When the Harvard- and Yale Law-educated artist and journalist Amar Bakshi, born and raised in Washington D.C., was traveling the globe seven years ago for his How the World Sees America interview series, he realized something: People often kept letters from American pen pals dating back to the 1980s, before the Internet made other modes of international correspondence possible. “I thought, ‘There’s nothing really quite like that now,'” says Bakshi, 30, noting that even platforms like Skype hadn’t necessarily encouraged strangers from foreign lands to get to know each other on an intimate, one-on-one level. “Before high tech existed,” he says, “we had that sense of sacredness and mystery” about faraway lives.
Bakshi wants to recapture that, albeit in a cutting-edge way. This week, together with collaborators in Tehran, his Shared Studios collective launches “Portals,” a project meant to get everyday people from very different cultures standing face to face and talking — virtually so. This week, anyone who’s interested can register online for a time slot to step inside a custom-designed shipping container at the Lower East Side’sLu Magnus Gallery and then talk, complete with text translation, with someone in Tehran, via a special Sentech camera that projects each party fully onto a wall. Each party will respond to the question, “What would make tomorrow a good day for me?” (Answers could be as simple as having time to read to one’s kids, or buying new art supplies.) Then both will have the chance to converse freely for up to 15 minutes. Each day at the New York site, boldfaced names — including the Yale Art School dean Rob Storr, the journalist Fareed Zakaria and the documentarian Morgan Spurlock — will be on hand for an hour or so to take part.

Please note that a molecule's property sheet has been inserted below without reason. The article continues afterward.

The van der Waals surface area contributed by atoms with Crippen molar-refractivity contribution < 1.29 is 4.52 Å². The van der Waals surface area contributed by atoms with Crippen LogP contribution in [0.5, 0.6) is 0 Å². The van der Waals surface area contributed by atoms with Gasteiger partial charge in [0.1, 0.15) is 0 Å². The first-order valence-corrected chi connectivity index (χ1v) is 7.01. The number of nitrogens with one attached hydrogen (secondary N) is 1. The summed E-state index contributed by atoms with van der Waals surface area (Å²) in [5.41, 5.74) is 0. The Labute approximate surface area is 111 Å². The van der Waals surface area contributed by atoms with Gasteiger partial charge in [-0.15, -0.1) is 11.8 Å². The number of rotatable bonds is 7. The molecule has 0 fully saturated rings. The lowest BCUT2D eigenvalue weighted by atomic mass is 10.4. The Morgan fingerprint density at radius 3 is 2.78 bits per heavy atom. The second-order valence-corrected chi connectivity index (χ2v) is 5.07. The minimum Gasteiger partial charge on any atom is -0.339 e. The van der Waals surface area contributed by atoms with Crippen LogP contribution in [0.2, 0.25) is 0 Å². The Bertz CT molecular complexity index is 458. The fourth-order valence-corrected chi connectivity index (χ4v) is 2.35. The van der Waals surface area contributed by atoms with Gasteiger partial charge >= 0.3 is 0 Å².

A rendering of the projection.
Courtesy Julia Gallagher and Jill Hanson/Shared Studios
The New York-Tehran hookup will be but the first of many such portals to come around the world, Bakshi hopes. “The idea is to create a global network of these publicly accessible one-on-one booths,” he says. “It’ll be an exciting cultural moment to have these big things in public squares.” He’s aiming in the coming year to set up portals in Mexico City, New Delhi, Cape Town, Miami and Haiti. As for his Iranian partners, Bakshi says that they’ve not (yet?) received flack from their government for opening a communication channel with the United Stated. “There’s a psychic charge between these two countries,” he says. But he also stresses that the point of “Portals” is to get people to focus on the everydayness of life in very different places. During one of the pilot conversations, he recounts, “Someone in Tehran was talking about their pet bird and whether they needed to get a cage for it or let it just fly around the house.”
“Portals” will be open from 7:30 a.m. to 1:30 p.m., Dec. 5 through Dec. 19, at Lu Magnus Gallery, 55 Hester Street, sharedstudios.com.